Today in sports: College football's powers-that-be aren't afraid of the Obama White House, Roger Clemens comeback fever hits Puerto Rico, LSU fans are ashamed of their cartoon tiger.
- Not even Bowl Championship Series executive director Bill Hancock thinks President Obama is going to make good on his 2008 suggestion he would "throw my weight around a little bit" in the hopes of getting the NCAA to adopt a playoff system for college football's postseason. According to internal BCS memos obtained by the Associated Press under the Freedom of Information Act, Hancock was even less concerned with the letter Utah Senator Orrin Hatch sent to the Department of Justice on January 29th, 2010 calling for an investigation into whether the BCS violated antitrust laws. Wrote Hancock on February 4th: "Given all the other issues facing our country we find it doubtful that the White House is seriously considering contemplating action on the series of items outlined in the letter." He also noted Obama wasn't promising that his administration would break up the BCS in his 2008 comments. His comment was "consistent with his spoken preferences as a fan: it is not indicative of a government that intends to take action." So far, he's been proven right. [AP]
- Over the past two years, Peyton Manning quarterback has undergone three serious surgeries and reportedly gone to Europe for experimental stem cell therapy to fix his ailing neck. Two months after the most recent surgery, Manning conceded to the team's local press horde that the recovery process is "going slow" and said he "can't give a prediction" about when he'd be cleared to resume practicing. The latest remarks don't inspire much optimism that he'll be able to return. [Indianapolis Star]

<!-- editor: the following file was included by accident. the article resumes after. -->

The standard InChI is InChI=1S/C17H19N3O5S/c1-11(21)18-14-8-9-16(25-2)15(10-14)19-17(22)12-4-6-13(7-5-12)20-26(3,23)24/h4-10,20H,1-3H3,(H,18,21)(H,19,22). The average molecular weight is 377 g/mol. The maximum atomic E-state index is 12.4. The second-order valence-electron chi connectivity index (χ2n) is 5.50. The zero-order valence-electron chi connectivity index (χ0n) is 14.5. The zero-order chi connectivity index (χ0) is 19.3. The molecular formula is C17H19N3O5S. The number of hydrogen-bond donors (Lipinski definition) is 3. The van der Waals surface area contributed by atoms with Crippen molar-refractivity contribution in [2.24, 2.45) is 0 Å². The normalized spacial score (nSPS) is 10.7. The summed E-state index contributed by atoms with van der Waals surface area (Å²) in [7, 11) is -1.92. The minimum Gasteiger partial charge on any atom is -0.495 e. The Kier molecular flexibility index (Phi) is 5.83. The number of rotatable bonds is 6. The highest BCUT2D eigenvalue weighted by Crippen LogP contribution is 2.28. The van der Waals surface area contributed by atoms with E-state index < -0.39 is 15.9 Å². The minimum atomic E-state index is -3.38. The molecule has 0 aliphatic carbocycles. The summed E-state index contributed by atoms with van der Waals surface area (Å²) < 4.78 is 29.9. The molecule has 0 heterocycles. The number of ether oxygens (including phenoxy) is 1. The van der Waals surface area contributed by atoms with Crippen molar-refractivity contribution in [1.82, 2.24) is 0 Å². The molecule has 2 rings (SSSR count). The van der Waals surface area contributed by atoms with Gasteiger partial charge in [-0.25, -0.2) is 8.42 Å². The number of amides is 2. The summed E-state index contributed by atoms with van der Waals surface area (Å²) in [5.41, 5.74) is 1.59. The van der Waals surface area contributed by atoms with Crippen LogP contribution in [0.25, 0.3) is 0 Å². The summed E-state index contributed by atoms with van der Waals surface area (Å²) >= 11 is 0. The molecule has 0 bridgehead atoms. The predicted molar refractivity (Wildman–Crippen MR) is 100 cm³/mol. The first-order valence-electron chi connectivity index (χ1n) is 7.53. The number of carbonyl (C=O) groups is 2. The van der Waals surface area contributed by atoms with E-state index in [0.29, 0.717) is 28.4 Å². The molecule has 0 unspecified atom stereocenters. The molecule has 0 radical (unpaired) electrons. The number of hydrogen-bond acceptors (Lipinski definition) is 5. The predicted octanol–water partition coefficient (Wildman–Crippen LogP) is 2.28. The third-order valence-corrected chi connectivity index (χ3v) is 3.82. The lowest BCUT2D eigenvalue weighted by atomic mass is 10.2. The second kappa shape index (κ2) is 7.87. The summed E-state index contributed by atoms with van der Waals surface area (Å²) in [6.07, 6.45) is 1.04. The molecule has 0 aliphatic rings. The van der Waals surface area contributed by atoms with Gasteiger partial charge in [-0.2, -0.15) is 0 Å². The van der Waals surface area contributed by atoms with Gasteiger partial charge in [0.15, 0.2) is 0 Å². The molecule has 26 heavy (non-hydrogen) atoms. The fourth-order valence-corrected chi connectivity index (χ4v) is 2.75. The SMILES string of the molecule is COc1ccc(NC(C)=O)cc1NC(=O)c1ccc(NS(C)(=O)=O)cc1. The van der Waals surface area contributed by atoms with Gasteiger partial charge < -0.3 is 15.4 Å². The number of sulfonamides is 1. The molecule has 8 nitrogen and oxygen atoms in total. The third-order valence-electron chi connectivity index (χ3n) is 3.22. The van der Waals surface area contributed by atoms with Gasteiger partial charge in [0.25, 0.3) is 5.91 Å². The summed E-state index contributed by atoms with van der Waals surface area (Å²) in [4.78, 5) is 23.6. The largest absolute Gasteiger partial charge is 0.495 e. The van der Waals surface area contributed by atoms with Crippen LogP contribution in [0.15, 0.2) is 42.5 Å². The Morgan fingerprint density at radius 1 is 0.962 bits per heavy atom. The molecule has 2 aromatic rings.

- The LSU Tigers have looked like the best college football team in the country this season, but that hasn't stopped fans in Baton Rouge from finding cracks in the team's ferocious facade. One thing they're particularly unhappy with is the tiger logo the team has used on shirts, signs, and memorabilia since 2002. Despite undergoing two redesigns, fans are still griping that the emblem is "too cartoony" and looks like Toonces the Cat from Saturday Night Live in the early 1990s. [The New York Times]
- Rightly or wrongly, Floyd Mayweather, Jr. gets most of the blame for the fact he's never stepped into the ring against Manny Pacquiao. So it was striking to hear Mayweather adviser Daniel Ellerbe inform ESPN.com that Mayweather "looking to make the biggest fight possible and everyone knows what that fight is, the little fella." The little fella is Pacquiao, and the fight, according to Ellerbe, would take place May 5th at the MGM Grand in Las Vegas. When asked by Boxingscene.com about the proposed bout, Pacquiao adviser Michael Konz said the comments were just a "gimmick by Mayweather to try and steal the thunder from Manny’s upcoming fight [against Juan Marquez Manuel]" He continued: "[H]ow can he set the date, how can he set the venue without consulting with your opponent?” This is a good point, but Mayweather's willingness to at least claim he's willing to show up counts as progress. [ESPN.com]
- Puerto Rico's El Nuevo Dia newspaper insists that Roger Clemens "wants to pitch" for the Mayagüez Indians, who have his son Koby on their winter roster. An unnamed Mayguez source tells El Nuevo he's "100 % sure" Clemens wants to join the team, despite the fact he's 49 years-old, has been retired for four seasons, and just got done with his perjury trial. A source tells the New York Daily News that while Clemens threw a bullpen session during a recent visit to see the club, it's "pure gossip" to say he wants to play for them. We say it's probably just wishful thinking. [El Nuevo Dia and the New York Daily News]
This article is from the archive of our partner The Wire.